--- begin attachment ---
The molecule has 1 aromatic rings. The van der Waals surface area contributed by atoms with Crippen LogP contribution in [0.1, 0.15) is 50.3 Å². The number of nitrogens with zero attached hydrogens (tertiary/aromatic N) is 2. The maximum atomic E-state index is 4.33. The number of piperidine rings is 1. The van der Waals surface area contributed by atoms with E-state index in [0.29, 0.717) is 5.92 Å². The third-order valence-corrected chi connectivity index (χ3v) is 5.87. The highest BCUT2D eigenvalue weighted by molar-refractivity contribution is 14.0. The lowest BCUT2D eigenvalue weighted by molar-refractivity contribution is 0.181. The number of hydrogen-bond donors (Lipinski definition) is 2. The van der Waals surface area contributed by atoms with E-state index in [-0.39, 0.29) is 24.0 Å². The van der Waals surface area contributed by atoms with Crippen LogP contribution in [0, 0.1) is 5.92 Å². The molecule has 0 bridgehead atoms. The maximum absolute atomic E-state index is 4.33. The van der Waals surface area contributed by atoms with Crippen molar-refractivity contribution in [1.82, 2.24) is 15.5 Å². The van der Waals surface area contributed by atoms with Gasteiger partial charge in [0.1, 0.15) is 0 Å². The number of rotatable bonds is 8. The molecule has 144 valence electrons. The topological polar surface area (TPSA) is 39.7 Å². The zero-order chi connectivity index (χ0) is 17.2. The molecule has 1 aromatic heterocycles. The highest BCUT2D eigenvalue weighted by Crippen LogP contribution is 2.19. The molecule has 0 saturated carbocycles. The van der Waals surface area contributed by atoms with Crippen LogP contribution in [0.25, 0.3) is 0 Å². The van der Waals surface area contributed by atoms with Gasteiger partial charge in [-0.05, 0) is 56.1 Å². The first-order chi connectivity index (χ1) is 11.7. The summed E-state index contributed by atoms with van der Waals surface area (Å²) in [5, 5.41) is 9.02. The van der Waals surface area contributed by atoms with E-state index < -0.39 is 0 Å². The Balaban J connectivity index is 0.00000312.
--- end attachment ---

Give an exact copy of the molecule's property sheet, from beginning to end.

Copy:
The molecule has 1 aromatic rings. The van der Waals surface area contributed by atoms with Crippen LogP contribution in [0.1, 0.15) is 50.3 Å². The number of nitrogens with zero attached hydrogens (tertiary/aromatic N) is 2. The maximum atomic E-state index is 4.33. The number of piperidine rings is 1. The van der Waals surface area contributed by atoms with E-state index in [0.29, 0.717) is 5.92 Å². The third-order valence-corrected chi connectivity index (χ3v) is 5.87. The highest BCUT2D eigenvalue weighted by molar-refractivity contribution is 14.0. The lowest BCUT2D eigenvalue weighted by molar-refractivity contribution is 0.181. The number of hydrogen-bond donors (Lipinski definition) is 2. The van der Waals surface area contributed by atoms with E-state index in [-0.39, 0.29) is 24.0 Å². The van der Waals surface area contributed by atoms with Crippen LogP contribution in [0, 0.1) is 5.92 Å². The molecule has 0 bridgehead atoms. The maximum absolute atomic E-state index is 4.33. The van der Waals surface area contributed by atoms with Crippen molar-refractivity contribution in [1.82, 2.24) is 15.5 Å². The van der Waals surface area contributed by atoms with Gasteiger partial charge in [0.1, 0.15) is 0 Å². The number of rotatable bonds is 8. The molecule has 144 valence electrons. The topological polar surface area (TPSA) is 39.7 Å². The zero-order chi connectivity index (χ0) is 17.2. The molecule has 1 aromatic heterocycles. The highest BCUT2D eigenvalue weighted by Crippen LogP contribution is 2.19. The molecule has 0 saturated carbocycles. The van der Waals surface area contributed by atoms with Crippen LogP contribution in [0.25, 0.3) is 0 Å². The van der Waals surface area contributed by atoms with Gasteiger partial charge in [-0.05, 0) is 56.1 Å². The first-order chi connectivity index (χ1) is 11.7. The summed E-state index contributed by atoms with van der Waals surface area (Å²) in [5, 5.41) is 9.02. The van der Waals surface area contributed by atoms with E-state index < -0.39 is 0 Å². The Balaban J connectivity index is 0.00000312.